Business World

Wednesday 20 September 2017

Timeline: 48 hours of chaotic talks

Taoiseach Enda Kenny arrives for the meeting in Brussels yesterday
Taoiseach Enda Kenny arrives for the meeting in Brussels yesterday
Independent.ie Newsdesk

Independent.ie Newsdesk

Saturday, 1.30pm: Mixed views among eurozone finance ministers upon arrival in Brussels. Some are upbeat about delivering a bailout for Greece, others warn of a serious lack of trust in Syriza.

Saturday, 3pm: Taoiseach Enda Kenny says he is "very optimistic" about a deal being agreed.

Saturday, 5pm: News breaks that a Frankfurt-based media outlet is reporting details of a German proposal which would see Greece exit the euro for five years.

Saturday, 7pm: The meeting in Brussels is adjourned for dinner, with sources suggesting that Greece is making a "credible effort" to do a deal acceptable to the eurozone.

Saturday, 10pm: Word spreads that all is not well around the negotiation table. Serious tensions and heated exchanges between ministers and officials take place. Deal for Greece in serious doubt.

Saturday, 11pm: Crisis in Brussels as talks almost collapse. Prospect of Grexit heightens. Finnish government threatens to block Greek deal after pressure mounts from back home.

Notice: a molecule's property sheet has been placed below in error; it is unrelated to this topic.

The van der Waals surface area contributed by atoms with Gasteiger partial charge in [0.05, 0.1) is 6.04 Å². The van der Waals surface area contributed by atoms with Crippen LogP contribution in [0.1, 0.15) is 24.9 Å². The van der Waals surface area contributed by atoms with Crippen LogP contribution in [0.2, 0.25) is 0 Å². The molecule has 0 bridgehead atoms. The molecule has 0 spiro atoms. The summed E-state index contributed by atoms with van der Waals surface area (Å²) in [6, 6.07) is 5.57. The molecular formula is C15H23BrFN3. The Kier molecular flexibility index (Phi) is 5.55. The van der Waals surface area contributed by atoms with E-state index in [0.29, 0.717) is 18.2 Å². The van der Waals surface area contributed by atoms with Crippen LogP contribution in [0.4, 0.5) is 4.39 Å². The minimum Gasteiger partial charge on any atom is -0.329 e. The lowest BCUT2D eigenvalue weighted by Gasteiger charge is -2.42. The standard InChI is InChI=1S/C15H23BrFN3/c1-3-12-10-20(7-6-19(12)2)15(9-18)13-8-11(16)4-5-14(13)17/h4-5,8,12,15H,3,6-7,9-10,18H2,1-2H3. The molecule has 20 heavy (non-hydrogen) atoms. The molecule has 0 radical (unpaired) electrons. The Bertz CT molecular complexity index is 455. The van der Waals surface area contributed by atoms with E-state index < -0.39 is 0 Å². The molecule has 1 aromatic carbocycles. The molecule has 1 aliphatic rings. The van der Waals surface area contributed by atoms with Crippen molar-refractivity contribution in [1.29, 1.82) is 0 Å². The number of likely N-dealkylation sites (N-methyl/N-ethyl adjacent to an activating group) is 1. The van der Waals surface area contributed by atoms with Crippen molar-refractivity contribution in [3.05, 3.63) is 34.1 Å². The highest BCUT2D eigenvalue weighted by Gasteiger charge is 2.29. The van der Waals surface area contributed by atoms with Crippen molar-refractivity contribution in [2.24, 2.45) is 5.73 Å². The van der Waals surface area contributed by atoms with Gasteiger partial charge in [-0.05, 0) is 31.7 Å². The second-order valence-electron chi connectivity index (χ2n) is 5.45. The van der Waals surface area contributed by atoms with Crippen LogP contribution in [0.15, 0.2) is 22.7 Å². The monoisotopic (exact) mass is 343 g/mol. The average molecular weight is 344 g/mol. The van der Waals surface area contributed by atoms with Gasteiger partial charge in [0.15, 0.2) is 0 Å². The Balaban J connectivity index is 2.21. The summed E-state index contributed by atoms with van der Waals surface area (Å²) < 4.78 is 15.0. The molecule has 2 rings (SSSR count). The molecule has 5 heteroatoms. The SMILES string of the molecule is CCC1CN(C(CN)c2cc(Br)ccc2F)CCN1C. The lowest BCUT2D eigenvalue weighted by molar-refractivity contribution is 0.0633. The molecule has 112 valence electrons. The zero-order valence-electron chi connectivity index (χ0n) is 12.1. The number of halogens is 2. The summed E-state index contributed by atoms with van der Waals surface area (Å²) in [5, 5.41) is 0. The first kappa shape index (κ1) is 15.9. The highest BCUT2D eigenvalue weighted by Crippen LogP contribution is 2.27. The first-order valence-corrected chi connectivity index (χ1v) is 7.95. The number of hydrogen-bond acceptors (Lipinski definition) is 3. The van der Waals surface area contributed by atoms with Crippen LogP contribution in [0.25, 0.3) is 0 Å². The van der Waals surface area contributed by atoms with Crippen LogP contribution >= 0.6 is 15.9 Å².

Saturday, midnight: President of the Eurogroup Jeroen Dijsselbloem (pictured inset right) adjourns talks until Sunday after ministers fail to reach consensus.

Sunday, 12.45am: In a briefing with journalists, officials warn that a deal is a long way off and that there are serious tensions between member states.

Sunday, 10am: European Council President Donald Tusk cancels a full EU summit involving all 28 member states scheduled for later so that finance ministers can focus solely on securing a Greek deal. It is decided that a meeting of the 19 eurozone heads of state will still go ahead.

Sunday: 10.30am: Michael Noonan attends European Peoples' Party (EPP) meeting which is dominated by the Greek crisis. At this meeting, the Finnish government says it has secured a mandate overnight which will allow it to support a Greek deal as long as its components are acceptable.

Sunday, noon: Irish officials warn that a Grexit is still a strong possibility as member states struggle to find common ground. Work on a draft text which will underpin bailout negotiations continues.

Sunday, 3.15pm: Greek PM Alexis Tsipras arrives in Brussels: "We can reach an agreement tonight if all parties want it," he says.

Sunday, 3.50pm: Signs of a dramatic breakthrough emerge at the euro finance ministers' meeting.

Sunday, 4.15pm: Eurozone finance ministers agree a statement on Greece in a major step towards preventing a Grexit. The statement, if ratified by the leaders, will be followed by the opening of full bailout talks.

Sunday 4.30pm onwards: Government leaders remain locked in talks as they discuss the text presented by finance ministers and press Greece to implement reforms from tomorrow. Niall O'Connor

Irish Independent

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